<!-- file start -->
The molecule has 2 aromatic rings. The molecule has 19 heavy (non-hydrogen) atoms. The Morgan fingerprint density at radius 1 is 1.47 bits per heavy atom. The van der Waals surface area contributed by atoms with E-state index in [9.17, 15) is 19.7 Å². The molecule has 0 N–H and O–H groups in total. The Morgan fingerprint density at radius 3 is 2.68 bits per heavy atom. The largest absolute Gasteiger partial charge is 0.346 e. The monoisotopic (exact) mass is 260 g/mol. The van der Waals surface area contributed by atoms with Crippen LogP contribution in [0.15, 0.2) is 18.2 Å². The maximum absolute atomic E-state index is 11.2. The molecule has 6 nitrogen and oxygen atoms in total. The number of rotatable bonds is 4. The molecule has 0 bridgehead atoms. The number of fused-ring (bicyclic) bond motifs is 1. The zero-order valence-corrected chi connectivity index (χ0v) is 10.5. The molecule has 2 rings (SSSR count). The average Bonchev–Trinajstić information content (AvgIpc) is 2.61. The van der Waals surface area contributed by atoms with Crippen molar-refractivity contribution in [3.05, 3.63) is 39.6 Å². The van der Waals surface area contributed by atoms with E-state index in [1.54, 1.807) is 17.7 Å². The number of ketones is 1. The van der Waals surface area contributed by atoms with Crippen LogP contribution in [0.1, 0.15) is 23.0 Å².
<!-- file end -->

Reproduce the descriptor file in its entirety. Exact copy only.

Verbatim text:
The molecule has 2 aromatic rings. The molecule has 19 heavy (non-hydrogen) atoms. The Morgan fingerprint density at radius 1 is 1.47 bits per heavy atom. The van der Waals surface area contributed by atoms with E-state index in [9.17, 15) is 19.7 Å². The molecule has 0 N–H and O–H groups in total. The Morgan fingerprint density at radius 3 is 2.68 bits per heavy atom. The largest absolute Gasteiger partial charge is 0.346 e. The monoisotopic (exact) mass is 260 g/mol. The van der Waals surface area contributed by atoms with Crippen LogP contribution in [0.15, 0.2) is 18.2 Å². The maximum absolute atomic E-state index is 11.2. The molecule has 6 nitrogen and oxygen atoms in total. The number of rotatable bonds is 4. The molecule has 0 bridgehead atoms. The number of fused-ring (bicyclic) bond motifs is 1. The zero-order valence-corrected chi connectivity index (χ0v) is 10.5. The molecule has 2 rings (SSSR count). The average Bonchev–Trinajstić information content (AvgIpc) is 2.61. The van der Waals surface area contributed by atoms with Crippen molar-refractivity contribution in [3.05, 3.63) is 39.6 Å². The van der Waals surface area contributed by atoms with E-state index in [1.54, 1.807) is 17.7 Å². The number of ketones is 1. The van der Waals surface area contributed by atoms with Crippen LogP contribution in [0.1, 0.15) is 23.0 Å².